Section Information: Abstracts of Poster and Platform Presentations for the 2004 Combined Sections Meeting: Poster Presentations
USE OF CRANIOSACRAL THERAPY TO TREAT INFANT POST-TRAUMATIC TORTICOLLI.
C. Johansson, Elon University, Elon, NC.
BACKGROUND & PURPOSE: To describe the use of craniosacral therapy (CST) to improve ROM and posture in an infant with post-traumatic torticollis and C1–2 subluxation.
CASE DESCRIPTION: A typically developing 6-week-old male experienced head and neck compression when his car seat overturned during a MVA. At 4 months, he was diagnosed with traumatic torticollis. At 9 months, CT scan revealed C1–2 subluxation. Following spinal manipulation under general anesthesia, he was placed in a halo brace with a headband. Two weeks later, he began PT. After 8 weeks in the halo, a repeat CT scan revealed no subluxation improvement. After 2 1/2 months of traditional PT, the patient showed minimal improvement in cervical ROM. At 16 months, his physician recommended that, in the absence of significant improvement, a C1–2 fusion be performed after age 18 to 24 months. The child was then referred to a PT skilled in CST. Examination findings were consistent with the mechanism of injury. The frontal bone was noted to be more anterior on the left than the right, consistent with a lateral strain pattern of the cranial base. Cranial vault palpation revealed lateral spheno-basilar torsion. Dural tube assessment revealed a pronounced abnormal torsion from the cranium to the sacrum. Craniosacral therapy, including cranial base mobilization, sacral decompression, dural tube release, occipito-atlas release, and still point induction, was added to his treatment program 1–2 times a week, following CST guidelines for treatment of infants and small children.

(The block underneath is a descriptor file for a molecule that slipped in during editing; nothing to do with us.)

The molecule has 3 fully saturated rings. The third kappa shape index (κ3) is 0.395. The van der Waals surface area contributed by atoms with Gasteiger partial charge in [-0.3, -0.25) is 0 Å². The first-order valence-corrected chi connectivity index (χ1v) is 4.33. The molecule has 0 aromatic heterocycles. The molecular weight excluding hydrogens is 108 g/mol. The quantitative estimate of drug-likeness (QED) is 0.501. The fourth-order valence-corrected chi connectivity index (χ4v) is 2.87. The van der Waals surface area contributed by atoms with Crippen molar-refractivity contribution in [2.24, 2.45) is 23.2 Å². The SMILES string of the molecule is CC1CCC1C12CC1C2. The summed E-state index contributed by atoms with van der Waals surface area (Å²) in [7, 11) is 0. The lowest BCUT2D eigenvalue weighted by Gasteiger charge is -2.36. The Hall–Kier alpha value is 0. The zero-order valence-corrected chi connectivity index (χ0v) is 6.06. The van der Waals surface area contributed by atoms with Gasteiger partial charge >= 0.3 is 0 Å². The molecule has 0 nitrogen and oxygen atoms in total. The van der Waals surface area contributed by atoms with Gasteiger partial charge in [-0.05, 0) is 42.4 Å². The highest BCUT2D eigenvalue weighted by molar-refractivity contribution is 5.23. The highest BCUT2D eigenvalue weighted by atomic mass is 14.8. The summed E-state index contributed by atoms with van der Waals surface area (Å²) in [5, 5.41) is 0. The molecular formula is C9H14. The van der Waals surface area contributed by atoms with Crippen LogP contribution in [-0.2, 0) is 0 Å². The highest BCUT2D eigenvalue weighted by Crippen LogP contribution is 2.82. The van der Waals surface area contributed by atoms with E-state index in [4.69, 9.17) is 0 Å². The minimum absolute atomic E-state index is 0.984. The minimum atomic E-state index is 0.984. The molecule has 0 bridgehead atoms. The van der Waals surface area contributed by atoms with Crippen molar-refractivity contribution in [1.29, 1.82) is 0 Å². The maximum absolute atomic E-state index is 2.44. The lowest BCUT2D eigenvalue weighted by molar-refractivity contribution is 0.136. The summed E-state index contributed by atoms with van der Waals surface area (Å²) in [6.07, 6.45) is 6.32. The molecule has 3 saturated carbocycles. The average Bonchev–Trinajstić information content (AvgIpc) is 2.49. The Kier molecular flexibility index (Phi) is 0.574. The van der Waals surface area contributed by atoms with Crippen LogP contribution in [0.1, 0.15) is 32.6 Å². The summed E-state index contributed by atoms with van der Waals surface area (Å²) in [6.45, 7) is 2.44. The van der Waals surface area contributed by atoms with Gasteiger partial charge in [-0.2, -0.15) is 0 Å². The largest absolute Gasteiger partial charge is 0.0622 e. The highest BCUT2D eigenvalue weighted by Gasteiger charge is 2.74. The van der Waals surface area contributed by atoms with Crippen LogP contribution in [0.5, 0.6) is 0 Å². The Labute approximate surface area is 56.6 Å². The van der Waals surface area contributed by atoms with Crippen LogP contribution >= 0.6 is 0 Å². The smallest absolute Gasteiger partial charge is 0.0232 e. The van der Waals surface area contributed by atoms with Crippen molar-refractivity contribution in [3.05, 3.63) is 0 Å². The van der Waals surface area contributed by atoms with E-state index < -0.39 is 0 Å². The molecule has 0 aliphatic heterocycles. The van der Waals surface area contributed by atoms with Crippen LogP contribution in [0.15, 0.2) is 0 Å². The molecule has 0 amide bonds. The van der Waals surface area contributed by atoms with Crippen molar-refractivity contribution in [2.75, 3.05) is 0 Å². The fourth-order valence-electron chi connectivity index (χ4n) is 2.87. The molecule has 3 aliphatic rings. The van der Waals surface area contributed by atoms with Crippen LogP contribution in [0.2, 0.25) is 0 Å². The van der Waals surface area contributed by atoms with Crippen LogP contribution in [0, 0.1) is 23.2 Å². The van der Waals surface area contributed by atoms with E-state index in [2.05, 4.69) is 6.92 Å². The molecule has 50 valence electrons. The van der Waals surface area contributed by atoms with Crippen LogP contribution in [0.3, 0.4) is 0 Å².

OUTCOMES: Posture and ROM improved markedly in the first 4 weeks. Treatment continued weekly for 6 more months with consistent, though less dramatic, progress. Digital overlays of photographs allow comparative estimates of improvement. At discharge, patient achieved neutral head and neck posture in times of quiet standing and AROM beyond neutral in inversion. Mild asymmetry was still evident in stand-to-squat and in times of dynamic play. The child was discharged at nearly 24 months of age, with no imminent plans for additional CT scans or surgical intervention, to a hippotherapy program.
DISCUSSION: While considerable literature exists on physical and surgical interventions for congenital torticollis, little is written on the treatment of traumatic torticollis in very young children. In this case, CST appeared to be an effective intervention for improving cervical posture and ROM in an infant with post-traumatic torticollis.